For grasping, Ganel, Chajut, and Algom(2008) demonstrated that the variability of the maximum grip aperture (MGA) does not increase with the size of the target object. This seems to violate Weber's law, a fundamental law of psychophysics. They concluded that the visual representations guiding grasping are distinct from representations used for perceptual judgments. Weber's law is however only relevant for one component of the measurable variability of MGA, namely the variability in the sensory system. We argue that when looking at the relationship between object size and grasping, the gain (often called slope) governing the relationship between target size and MGA can be used as an approximation to estimate the contribution of sensory noise to MGA variability. To test the idea that differences in gain modulate the relationship between target size and MGA variability, we examined grasping under a variety of conditions. We found that gain varied quite significantly across different tasks, but irrespective of gain Weber's law could not be found in any of the grasping tasks. Instead we repeatedly found an inverse relationship between variability and object size, i.e. variability decreased for bigger objects. This trend may reflect the reduced biomechanical freedom found for movements at the end an effector's effective range of motion. MGA variability may thus be dominated by non-sensory factors and therefore may constitute a poor choice to estimate the variability of the visual signals used by the brain to guide our grasping actions.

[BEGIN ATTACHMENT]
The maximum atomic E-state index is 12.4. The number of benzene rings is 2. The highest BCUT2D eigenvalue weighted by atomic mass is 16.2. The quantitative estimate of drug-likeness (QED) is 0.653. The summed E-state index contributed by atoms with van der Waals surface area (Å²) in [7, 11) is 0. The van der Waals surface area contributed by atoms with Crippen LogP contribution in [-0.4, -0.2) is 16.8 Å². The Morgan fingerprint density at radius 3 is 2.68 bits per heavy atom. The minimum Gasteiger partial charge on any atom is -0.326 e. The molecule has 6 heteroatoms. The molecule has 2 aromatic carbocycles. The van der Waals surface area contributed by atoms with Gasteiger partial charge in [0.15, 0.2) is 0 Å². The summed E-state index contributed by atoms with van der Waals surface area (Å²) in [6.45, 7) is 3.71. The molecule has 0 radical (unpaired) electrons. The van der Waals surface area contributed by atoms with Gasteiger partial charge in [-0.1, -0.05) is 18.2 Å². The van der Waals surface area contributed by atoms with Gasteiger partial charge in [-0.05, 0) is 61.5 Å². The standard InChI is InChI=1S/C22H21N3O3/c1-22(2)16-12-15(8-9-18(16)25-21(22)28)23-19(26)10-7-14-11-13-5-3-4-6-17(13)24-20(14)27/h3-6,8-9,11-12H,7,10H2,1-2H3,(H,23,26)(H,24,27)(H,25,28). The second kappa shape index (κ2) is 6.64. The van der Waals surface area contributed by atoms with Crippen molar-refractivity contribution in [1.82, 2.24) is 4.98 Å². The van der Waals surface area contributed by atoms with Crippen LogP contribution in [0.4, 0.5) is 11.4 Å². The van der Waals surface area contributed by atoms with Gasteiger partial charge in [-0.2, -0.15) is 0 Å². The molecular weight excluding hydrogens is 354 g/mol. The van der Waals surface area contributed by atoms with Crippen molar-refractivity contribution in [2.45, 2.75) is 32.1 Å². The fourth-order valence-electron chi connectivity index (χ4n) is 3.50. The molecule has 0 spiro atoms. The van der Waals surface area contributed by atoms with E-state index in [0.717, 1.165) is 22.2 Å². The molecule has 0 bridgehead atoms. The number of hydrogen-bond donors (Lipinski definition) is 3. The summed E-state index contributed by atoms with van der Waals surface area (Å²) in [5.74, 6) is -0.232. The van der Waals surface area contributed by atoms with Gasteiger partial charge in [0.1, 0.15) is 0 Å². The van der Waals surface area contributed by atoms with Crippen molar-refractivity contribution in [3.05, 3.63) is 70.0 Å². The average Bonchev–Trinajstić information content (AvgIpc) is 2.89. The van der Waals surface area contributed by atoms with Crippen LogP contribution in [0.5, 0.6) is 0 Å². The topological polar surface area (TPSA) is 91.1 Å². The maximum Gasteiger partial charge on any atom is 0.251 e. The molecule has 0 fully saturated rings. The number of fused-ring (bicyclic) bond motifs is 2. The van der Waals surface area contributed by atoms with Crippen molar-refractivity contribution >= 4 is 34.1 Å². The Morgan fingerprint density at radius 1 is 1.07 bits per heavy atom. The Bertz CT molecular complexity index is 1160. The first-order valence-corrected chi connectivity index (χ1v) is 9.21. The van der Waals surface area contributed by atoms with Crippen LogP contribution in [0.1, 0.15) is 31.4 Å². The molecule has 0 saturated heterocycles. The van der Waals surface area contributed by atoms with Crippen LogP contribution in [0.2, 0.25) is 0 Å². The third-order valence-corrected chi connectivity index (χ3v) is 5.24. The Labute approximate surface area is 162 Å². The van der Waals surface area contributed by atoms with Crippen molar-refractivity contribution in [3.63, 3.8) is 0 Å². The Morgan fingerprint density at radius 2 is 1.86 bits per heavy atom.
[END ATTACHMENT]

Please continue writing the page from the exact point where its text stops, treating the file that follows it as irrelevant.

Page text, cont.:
- Weber's law